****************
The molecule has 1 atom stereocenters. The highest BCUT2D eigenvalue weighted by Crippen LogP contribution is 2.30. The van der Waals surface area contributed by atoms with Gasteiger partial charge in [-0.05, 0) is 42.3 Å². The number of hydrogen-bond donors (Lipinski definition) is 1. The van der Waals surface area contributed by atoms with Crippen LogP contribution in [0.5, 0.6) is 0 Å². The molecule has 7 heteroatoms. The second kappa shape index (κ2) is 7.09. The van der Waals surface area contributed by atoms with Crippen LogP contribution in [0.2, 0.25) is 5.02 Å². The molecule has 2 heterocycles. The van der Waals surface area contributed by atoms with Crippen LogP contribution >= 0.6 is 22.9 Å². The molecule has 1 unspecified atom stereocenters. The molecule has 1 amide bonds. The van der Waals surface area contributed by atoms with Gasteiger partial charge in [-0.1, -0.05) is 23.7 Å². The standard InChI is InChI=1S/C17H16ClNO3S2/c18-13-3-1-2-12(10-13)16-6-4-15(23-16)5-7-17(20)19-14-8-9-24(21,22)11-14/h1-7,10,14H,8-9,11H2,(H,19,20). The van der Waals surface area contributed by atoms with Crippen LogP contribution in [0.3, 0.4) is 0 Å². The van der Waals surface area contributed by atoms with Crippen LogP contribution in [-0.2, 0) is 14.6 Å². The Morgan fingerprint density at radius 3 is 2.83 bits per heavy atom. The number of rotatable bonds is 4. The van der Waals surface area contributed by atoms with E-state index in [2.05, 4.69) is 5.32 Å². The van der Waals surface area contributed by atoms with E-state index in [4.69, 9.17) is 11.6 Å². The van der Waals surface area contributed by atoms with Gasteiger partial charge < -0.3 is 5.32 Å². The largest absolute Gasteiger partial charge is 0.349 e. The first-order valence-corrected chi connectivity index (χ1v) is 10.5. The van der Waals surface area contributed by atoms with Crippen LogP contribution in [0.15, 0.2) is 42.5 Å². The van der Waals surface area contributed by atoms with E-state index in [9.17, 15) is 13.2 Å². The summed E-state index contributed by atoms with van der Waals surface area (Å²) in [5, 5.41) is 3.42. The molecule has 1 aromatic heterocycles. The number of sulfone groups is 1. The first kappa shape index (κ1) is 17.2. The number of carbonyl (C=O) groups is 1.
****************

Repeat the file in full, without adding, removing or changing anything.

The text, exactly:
The molecule has 1 atom stereocenters. The highest BCUT2D eigenvalue weighted by Crippen LogP contribution is 2.30. The van der Waals surface area contributed by atoms with Gasteiger partial charge in [-0.05, 0) is 42.3 Å². The number of hydrogen-bond donors (Lipinski definition) is 1. The van der Waals surface area contributed by atoms with Crippen LogP contribution in [0.5, 0.6) is 0 Å². The molecule has 7 heteroatoms. The second kappa shape index (κ2) is 7.09. The van der Waals surface area contributed by atoms with Crippen LogP contribution in [0.2, 0.25) is 5.02 Å². The molecule has 2 heterocycles. The van der Waals surface area contributed by atoms with Crippen LogP contribution >= 0.6 is 22.9 Å². The molecule has 1 unspecified atom stereocenters. The molecule has 1 amide bonds. The van der Waals surface area contributed by atoms with Gasteiger partial charge in [-0.1, -0.05) is 23.7 Å². The standard InChI is InChI=1S/C17H16ClNO3S2/c18-13-3-1-2-12(10-13)16-6-4-15(23-16)5-7-17(20)19-14-8-9-24(21,22)11-14/h1-7,10,14H,8-9,11H2,(H,19,20). The van der Waals surface area contributed by atoms with Crippen LogP contribution in [0.3, 0.4) is 0 Å². The van der Waals surface area contributed by atoms with Crippen LogP contribution in [-0.2, 0) is 14.6 Å². The Morgan fingerprint density at radius 3 is 2.83 bits per heavy atom. The number of rotatable bonds is 4. The van der Waals surface area contributed by atoms with E-state index in [2.05, 4.69) is 5.32 Å². The van der Waals surface area contributed by atoms with E-state index in [4.69, 9.17) is 11.6 Å². The van der Waals surface area contributed by atoms with Gasteiger partial charge < -0.3 is 5.32 Å². The largest absolute Gasteiger partial charge is 0.349 e. The first-order valence-corrected chi connectivity index (χ1v) is 10.5. The van der Waals surface area contributed by atoms with Crippen LogP contribution in [0.15, 0.2) is 42.5 Å². The van der Waals surface area contributed by atoms with E-state index in [9.17, 15) is 13.2 Å². The summed E-state index contributed by atoms with van der Waals surface area (Å²) in [5, 5.41) is 3.42. The molecule has 1 aromatic heterocycles. The number of sulfone groups is 1. The first kappa shape index (κ1) is 17.2. The number of carbonyl (C=O) groups is 1.